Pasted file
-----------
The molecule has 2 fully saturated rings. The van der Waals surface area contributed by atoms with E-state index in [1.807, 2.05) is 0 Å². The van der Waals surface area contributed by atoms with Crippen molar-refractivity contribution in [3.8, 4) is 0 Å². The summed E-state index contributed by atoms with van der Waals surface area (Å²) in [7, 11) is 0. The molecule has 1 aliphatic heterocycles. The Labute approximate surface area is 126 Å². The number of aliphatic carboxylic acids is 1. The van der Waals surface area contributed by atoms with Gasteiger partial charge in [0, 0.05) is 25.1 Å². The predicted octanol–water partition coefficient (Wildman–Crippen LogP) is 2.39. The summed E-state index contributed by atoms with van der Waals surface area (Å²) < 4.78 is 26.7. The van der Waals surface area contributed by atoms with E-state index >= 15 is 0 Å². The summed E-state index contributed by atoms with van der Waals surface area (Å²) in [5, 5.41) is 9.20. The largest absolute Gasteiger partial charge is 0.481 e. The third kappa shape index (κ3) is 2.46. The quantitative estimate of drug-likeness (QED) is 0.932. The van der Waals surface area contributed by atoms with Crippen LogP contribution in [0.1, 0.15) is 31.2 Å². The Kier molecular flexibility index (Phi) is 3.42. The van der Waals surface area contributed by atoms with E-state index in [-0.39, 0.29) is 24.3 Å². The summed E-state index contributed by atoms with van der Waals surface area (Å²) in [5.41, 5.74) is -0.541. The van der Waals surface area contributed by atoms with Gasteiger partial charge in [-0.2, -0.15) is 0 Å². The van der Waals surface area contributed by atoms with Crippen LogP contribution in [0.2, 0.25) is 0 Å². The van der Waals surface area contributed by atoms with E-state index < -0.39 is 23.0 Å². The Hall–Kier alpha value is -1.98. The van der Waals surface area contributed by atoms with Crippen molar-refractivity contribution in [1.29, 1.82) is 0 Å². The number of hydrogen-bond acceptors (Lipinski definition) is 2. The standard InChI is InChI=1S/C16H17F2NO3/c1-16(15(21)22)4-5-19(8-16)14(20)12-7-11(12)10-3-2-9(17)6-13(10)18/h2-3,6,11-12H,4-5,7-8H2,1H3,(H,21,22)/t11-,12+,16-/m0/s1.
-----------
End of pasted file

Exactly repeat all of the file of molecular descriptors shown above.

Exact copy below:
The molecule has 2 fully saturated rings. The van der Waals surface area contributed by atoms with E-state index in [1.807, 2.05) is 0 Å². The van der Waals surface area contributed by atoms with Crippen molar-refractivity contribution in [3.8, 4) is 0 Å². The summed E-state index contributed by atoms with van der Waals surface area (Å²) in [7, 11) is 0. The molecule has 1 aliphatic heterocycles. The Labute approximate surface area is 126 Å². The number of aliphatic carboxylic acids is 1. The van der Waals surface area contributed by atoms with Gasteiger partial charge in [0, 0.05) is 25.1 Å². The predicted octanol–water partition coefficient (Wildman–Crippen LogP) is 2.39. The summed E-state index contributed by atoms with van der Waals surface area (Å²) < 4.78 is 26.7. The van der Waals surface area contributed by atoms with E-state index >= 15 is 0 Å². The summed E-state index contributed by atoms with van der Waals surface area (Å²) in [5, 5.41) is 9.20. The largest absolute Gasteiger partial charge is 0.481 e. The third kappa shape index (κ3) is 2.46. The quantitative estimate of drug-likeness (QED) is 0.932. The van der Waals surface area contributed by atoms with Crippen LogP contribution in [0.1, 0.15) is 31.2 Å². The Kier molecular flexibility index (Phi) is 3.42. The van der Waals surface area contributed by atoms with E-state index in [-0.39, 0.29) is 24.3 Å². The summed E-state index contributed by atoms with van der Waals surface area (Å²) in [5.41, 5.74) is -0.541. The van der Waals surface area contributed by atoms with Gasteiger partial charge in [-0.2, -0.15) is 0 Å². The van der Waals surface area contributed by atoms with Crippen LogP contribution in [0.2, 0.25) is 0 Å². The van der Waals surface area contributed by atoms with E-state index < -0.39 is 23.0 Å². The Hall–Kier alpha value is -1.98. The van der Waals surface area contributed by atoms with Crippen molar-refractivity contribution in [1.29, 1.82) is 0 Å². The number of hydrogen-bond acceptors (Lipinski definition) is 2. The standard InChI is InChI=1S/C16H17F2NO3/c1-16(15(21)22)4-5-19(8-16)14(20)12-7-11(12)10-3-2-9(17)6-13(10)18/h2-3,6,11-12H,4-5,7-8H2,1H3,(H,21,22)/t11-,12+,16-/m0/s1.